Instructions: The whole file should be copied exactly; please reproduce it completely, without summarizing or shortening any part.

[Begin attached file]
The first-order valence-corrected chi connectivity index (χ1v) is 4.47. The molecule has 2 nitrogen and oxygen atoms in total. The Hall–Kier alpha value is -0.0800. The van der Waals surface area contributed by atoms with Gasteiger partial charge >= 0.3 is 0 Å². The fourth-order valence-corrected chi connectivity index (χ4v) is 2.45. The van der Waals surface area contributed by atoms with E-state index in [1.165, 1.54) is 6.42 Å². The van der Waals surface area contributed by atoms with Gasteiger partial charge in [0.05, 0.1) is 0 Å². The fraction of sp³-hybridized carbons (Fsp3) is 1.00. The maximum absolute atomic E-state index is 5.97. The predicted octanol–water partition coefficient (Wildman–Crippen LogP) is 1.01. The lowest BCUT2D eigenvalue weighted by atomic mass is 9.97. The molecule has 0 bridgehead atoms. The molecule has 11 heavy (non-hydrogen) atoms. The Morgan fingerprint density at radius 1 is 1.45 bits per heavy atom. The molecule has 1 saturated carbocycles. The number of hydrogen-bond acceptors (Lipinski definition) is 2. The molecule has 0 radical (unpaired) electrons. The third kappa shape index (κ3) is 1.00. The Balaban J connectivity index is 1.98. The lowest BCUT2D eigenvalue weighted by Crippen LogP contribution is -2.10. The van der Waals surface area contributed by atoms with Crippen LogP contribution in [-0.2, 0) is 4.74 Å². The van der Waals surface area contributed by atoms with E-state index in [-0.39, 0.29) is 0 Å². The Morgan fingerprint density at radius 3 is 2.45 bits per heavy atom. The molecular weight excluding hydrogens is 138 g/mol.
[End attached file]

The first-order valence-corrected chi connectivity index (χ1v) is 4.47. The molecule has 2 nitrogen and oxygen atoms in total. The Hall–Kier alpha value is -0.0800. The van der Waals surface area contributed by atoms with Gasteiger partial charge >= 0.3 is 0 Å². The fourth-order valence-corrected chi connectivity index (χ4v) is 2.45. The van der Waals surface area contributed by atoms with E-state index in [1.165, 1.54) is 6.42 Å². The van der Waals surface area contributed by atoms with Gasteiger partial charge in [0.05, 0.1) is 0 Å². The fraction of sp³-hybridized carbons (Fsp3) is 1.00. The maximum absolute atomic E-state index is 5.97. The predicted octanol–water partition coefficient (Wildman–Crippen LogP) is 1.01. The lowest BCUT2D eigenvalue weighted by atomic mass is 9.97. The molecule has 0 bridgehead atoms. The molecule has 11 heavy (non-hydrogen) atoms. The Morgan fingerprint density at radius 1 is 1.45 bits per heavy atom. The molecule has 1 saturated carbocycles. The number of hydrogen-bond acceptors (Lipinski definition) is 2. The molecule has 0 radical (unpaired) electrons. The third kappa shape index (κ3) is 1.00. The Balaban J connectivity index is 1.98. The lowest BCUT2D eigenvalue weighted by Crippen LogP contribution is -2.10. The van der Waals surface area contributed by atoms with Crippen LogP contribution in [-0.2, 0) is 4.74 Å². The van der Waals surface area contributed by atoms with E-state index in [-0.39, 0.29) is 0 Å². The Morgan fingerprint density at radius 3 is 2.45 bits per heavy atom. The molecular weight excluding hydrogens is 138 g/mol.